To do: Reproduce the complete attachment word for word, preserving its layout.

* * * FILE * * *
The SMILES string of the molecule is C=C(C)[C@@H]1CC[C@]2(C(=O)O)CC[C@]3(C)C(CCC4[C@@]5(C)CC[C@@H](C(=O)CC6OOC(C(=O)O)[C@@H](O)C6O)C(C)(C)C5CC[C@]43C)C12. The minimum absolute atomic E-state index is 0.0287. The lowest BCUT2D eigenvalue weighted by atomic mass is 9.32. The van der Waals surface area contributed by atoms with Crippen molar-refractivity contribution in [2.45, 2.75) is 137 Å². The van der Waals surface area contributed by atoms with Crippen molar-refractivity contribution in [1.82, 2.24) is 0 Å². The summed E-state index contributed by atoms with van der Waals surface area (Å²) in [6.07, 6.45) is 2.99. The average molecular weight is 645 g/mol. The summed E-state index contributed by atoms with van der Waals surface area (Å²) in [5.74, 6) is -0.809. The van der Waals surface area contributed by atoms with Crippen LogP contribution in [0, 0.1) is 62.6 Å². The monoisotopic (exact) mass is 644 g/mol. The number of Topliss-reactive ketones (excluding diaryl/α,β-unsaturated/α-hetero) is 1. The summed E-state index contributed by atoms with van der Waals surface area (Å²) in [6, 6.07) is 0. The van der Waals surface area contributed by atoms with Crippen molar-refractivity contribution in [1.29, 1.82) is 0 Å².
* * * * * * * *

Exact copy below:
The SMILES string of the molecule is C=C(C)[C@@H]1CC[C@]2(C(=O)O)CC[C@]3(C)C(CCC4[C@@]5(C)CC[C@@H](C(=O)CC6OOC(C(=O)O)[C@@H](O)C6O)C(C)(C)C5CC[C@]43C)C12. The minimum absolute atomic E-state index is 0.0287. The lowest BCUT2D eigenvalue weighted by atomic mass is 9.32. The van der Waals surface area contributed by atoms with Crippen molar-refractivity contribution in [2.45, 2.75) is 137 Å². The van der Waals surface area contributed by atoms with Crippen molar-refractivity contribution in [1.82, 2.24) is 0 Å². The summed E-state index contributed by atoms with van der Waals surface area (Å²) in [6.07, 6.45) is 2.99. The average molecular weight is 645 g/mol. The summed E-state index contributed by atoms with van der Waals surface area (Å²) in [5.74, 6) is -0.809. The van der Waals surface area contributed by atoms with Crippen LogP contribution in [0, 0.1) is 62.6 Å². The monoisotopic (exact) mass is 644 g/mol. The number of Topliss-reactive ketones (excluding diaryl/α,β-unsaturated/α-hetero) is 1. The summed E-state index contributed by atoms with van der Waals surface area (Å²) in [6, 6.07) is 0. The van der Waals surface area contributed by atoms with Crippen molar-refractivity contribution in [1.29, 1.82) is 0 Å².